3 On American politics, see Robert Erikson, Michael MacKuen and James Stimson, The Macro Polity (Cambridge: Cambridge University Press, 2002). On European politics, see James Adams, Michael Clark, Lawrence Ezrow and Garrett Glasgow, ‘Understanding Change and Stability in Party Ideologies: Do Parties Respond to Public Opinion or to Past Election Results?’ British Journal of Political Science, 34 (2004), 589–610; also Lawrence Ezrow, ‘The Variance Matters: How Party Systems Represent the Preferences of Voters’, Journal of Politics, 69 (2007), 182–92.
4 See, e.g., Jay K. Dow, ‘A Comparative Spatial Analysis of Majoritarian and Proportional Elections’, Electoral Studies, 20 (2001), 109–25; Bonnie Meguid, ‘Competition between Unequals: The Role of Mainstream Party Strategy and Niche Party Success’, American Political Science Review, 99 (2005), 347–60; Adams, Merrill and Grofman, A Unified Theory of Party Competition; Schofield and Sened, Multiparty Democracy; Kenneth Greene, Defeating Dominance: Party Politics and Mexico’s Democratization in Comparative Perspective (Cambridge: Cambridge University Press, 2007).
5 Budge, ‘A New Theory of Party Competition’.
6 If the parties’ positions diverge in a two-party, unidimensional spatial model with deterministic policy voting and full voter turnout, then either party can enhance its support by unilaterally shifting its position in the direction of the rival party.
7 James Adams, Party Competition and Responsible Party Government: A Theory of Spatial Competition Based Upon Insights from Behavioral Voting Research (Ann Arbor: University of Michigan Press, 2001). On pp. 55–61 of this book Adams, using a spatial model where voters are motivated by a combination of policy distance and party identification, presents illustrative arguments that when moderate parties shift to the left, for instance, then this depresses left-wing parties’ prospects of competing successfully for support from centre-left voters, and that these leftist parties therefore have electoral incentives to shift their own positions farther to the left, in the direction of their core partisan constituencies. Adams also presents arguments that this scenario provides right-wing parties with electoral incentives to shift in a leftward direction.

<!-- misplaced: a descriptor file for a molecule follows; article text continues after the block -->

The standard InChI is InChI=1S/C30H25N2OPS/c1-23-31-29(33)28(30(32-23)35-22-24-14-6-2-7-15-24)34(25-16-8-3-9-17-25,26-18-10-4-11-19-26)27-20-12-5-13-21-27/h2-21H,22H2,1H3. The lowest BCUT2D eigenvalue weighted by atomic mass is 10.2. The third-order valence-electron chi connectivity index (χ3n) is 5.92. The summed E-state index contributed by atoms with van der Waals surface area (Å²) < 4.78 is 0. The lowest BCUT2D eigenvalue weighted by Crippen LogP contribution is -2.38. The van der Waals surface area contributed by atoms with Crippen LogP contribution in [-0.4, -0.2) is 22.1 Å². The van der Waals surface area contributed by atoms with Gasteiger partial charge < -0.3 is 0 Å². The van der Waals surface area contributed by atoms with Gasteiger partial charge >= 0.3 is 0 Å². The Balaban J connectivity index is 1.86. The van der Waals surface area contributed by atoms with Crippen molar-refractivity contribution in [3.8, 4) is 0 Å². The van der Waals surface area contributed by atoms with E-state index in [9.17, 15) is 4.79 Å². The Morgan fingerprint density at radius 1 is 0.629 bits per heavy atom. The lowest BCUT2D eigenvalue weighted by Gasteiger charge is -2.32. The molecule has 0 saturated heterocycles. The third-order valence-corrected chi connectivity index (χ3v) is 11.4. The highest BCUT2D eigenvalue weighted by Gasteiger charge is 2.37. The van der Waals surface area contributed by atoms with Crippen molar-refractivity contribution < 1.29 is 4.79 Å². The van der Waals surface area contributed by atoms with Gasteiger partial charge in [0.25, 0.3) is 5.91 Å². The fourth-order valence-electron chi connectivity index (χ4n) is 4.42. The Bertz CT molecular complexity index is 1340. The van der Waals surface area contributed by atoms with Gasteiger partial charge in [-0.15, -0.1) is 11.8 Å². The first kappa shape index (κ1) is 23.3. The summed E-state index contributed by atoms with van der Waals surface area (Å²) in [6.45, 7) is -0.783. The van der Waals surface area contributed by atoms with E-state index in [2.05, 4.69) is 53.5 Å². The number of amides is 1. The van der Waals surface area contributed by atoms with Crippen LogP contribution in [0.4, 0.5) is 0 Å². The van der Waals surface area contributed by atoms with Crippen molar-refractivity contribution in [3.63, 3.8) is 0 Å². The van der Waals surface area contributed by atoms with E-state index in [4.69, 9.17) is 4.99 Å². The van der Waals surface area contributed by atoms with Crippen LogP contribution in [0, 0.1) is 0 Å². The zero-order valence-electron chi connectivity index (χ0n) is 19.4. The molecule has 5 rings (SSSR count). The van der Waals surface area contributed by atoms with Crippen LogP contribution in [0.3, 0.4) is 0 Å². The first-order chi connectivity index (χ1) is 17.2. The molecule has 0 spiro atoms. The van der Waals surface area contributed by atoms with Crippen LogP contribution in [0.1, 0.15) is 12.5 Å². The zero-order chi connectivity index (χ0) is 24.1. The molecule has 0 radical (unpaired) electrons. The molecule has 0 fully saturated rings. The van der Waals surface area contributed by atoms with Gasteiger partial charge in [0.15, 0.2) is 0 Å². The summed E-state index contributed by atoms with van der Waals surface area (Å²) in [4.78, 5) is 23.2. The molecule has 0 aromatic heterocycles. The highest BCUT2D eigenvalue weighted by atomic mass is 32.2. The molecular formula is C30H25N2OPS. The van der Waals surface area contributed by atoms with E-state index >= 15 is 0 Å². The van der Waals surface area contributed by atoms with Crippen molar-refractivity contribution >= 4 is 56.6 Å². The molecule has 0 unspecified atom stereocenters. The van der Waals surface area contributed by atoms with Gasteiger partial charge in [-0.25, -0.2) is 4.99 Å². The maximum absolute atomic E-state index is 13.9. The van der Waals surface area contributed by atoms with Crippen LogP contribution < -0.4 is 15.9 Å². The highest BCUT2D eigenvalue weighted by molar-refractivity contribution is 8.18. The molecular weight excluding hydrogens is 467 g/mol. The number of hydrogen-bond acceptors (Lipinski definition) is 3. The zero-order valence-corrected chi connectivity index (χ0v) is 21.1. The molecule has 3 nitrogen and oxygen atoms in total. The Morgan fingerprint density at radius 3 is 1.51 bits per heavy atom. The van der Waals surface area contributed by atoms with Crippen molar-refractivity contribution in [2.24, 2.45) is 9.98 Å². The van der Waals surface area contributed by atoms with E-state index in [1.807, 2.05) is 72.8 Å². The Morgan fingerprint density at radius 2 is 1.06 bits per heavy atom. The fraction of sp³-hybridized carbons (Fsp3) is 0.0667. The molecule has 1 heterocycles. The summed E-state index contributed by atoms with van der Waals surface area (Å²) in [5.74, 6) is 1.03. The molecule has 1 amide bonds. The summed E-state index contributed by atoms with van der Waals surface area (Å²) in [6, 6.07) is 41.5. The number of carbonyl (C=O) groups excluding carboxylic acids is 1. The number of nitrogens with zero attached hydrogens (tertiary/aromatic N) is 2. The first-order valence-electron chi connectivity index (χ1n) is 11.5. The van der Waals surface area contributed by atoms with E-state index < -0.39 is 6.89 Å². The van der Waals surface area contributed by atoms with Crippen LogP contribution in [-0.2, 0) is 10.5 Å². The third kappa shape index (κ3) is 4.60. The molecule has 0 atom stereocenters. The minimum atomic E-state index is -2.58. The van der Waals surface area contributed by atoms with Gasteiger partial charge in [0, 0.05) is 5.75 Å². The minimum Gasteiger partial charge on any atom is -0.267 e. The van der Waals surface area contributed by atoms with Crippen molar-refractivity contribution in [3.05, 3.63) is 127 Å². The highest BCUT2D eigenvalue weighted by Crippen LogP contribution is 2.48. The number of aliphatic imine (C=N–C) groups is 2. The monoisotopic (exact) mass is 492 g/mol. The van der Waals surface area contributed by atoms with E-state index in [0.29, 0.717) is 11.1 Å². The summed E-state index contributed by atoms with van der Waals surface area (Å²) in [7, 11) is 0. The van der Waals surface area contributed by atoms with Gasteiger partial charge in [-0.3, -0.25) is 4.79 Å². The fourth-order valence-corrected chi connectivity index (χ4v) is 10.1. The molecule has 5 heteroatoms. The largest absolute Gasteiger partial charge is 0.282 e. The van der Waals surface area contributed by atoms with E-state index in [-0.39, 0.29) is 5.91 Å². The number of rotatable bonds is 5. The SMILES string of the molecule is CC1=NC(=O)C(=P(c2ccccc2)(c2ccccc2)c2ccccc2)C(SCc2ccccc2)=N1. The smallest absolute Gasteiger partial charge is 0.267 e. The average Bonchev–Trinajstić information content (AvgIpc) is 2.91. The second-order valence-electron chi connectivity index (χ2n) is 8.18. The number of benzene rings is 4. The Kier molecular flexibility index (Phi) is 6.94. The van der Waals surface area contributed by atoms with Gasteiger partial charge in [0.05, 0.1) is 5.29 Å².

8 James Adams and Samuel Merrill III, ‘Why Small, Centrist Third Parties Motivate Policy Divergence by Major Parties’, American Political Science Review, 100 (2006), 403–17; James Adams and Samuel Merrill III, ‘Policy-Seeking Parties in a Parliamentary Democracy with Proportional Representation: A Valence-Uncertainty Model’, British Journal of Political Science, 39 (2009), forthcoming.